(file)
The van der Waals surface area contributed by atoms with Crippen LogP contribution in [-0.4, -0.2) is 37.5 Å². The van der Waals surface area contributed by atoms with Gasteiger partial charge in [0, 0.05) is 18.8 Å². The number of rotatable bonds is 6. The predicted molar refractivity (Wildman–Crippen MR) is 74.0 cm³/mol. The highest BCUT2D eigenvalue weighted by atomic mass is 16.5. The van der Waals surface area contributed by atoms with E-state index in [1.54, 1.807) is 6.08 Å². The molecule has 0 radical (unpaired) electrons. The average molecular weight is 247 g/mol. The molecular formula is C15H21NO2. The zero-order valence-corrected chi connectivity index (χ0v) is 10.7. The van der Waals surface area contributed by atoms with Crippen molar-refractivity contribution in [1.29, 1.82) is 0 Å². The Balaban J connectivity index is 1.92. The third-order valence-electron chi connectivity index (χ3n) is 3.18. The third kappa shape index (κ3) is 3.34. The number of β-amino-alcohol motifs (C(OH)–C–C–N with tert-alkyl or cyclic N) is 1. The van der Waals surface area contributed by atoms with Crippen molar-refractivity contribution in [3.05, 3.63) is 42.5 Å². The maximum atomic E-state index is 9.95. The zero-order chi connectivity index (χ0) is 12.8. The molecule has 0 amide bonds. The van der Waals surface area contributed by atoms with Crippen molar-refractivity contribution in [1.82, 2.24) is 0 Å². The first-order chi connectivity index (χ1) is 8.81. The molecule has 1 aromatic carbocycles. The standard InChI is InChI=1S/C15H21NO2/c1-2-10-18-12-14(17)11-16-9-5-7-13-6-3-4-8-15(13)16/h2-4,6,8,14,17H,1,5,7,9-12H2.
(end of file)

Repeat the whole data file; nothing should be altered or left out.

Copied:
The van der Waals surface area contributed by atoms with Crippen LogP contribution in [-0.4, -0.2) is 37.5 Å². The van der Waals surface area contributed by atoms with Gasteiger partial charge in [0, 0.05) is 18.8 Å². The number of rotatable bonds is 6. The predicted molar refractivity (Wildman–Crippen MR) is 74.0 cm³/mol. The highest BCUT2D eigenvalue weighted by atomic mass is 16.5. The van der Waals surface area contributed by atoms with E-state index in [1.54, 1.807) is 6.08 Å². The molecule has 0 radical (unpaired) electrons. The average molecular weight is 247 g/mol. The molecular formula is C15H21NO2. The zero-order valence-corrected chi connectivity index (χ0v) is 10.7. The van der Waals surface area contributed by atoms with Crippen molar-refractivity contribution in [1.29, 1.82) is 0 Å². The Balaban J connectivity index is 1.92. The third-order valence-electron chi connectivity index (χ3n) is 3.18. The third kappa shape index (κ3) is 3.34. The number of β-amino-alcohol motifs (C(OH)–C–C–N with tert-alkyl or cyclic N) is 1. The van der Waals surface area contributed by atoms with Crippen molar-refractivity contribution in [3.05, 3.63) is 42.5 Å². The maximum atomic E-state index is 9.95. The zero-order chi connectivity index (χ0) is 12.8. The molecule has 0 amide bonds. The van der Waals surface area contributed by atoms with Crippen molar-refractivity contribution in [1.82, 2.24) is 0 Å². The first-order chi connectivity index (χ1) is 8.81. The molecule has 1 aromatic carbocycles. The standard InChI is InChI=1S/C15H21NO2/c1-2-10-18-12-14(17)11-16-9-5-7-13-6-3-4-8-15(13)16/h2-4,6,8,14,17H,1,5,7,9-12H2.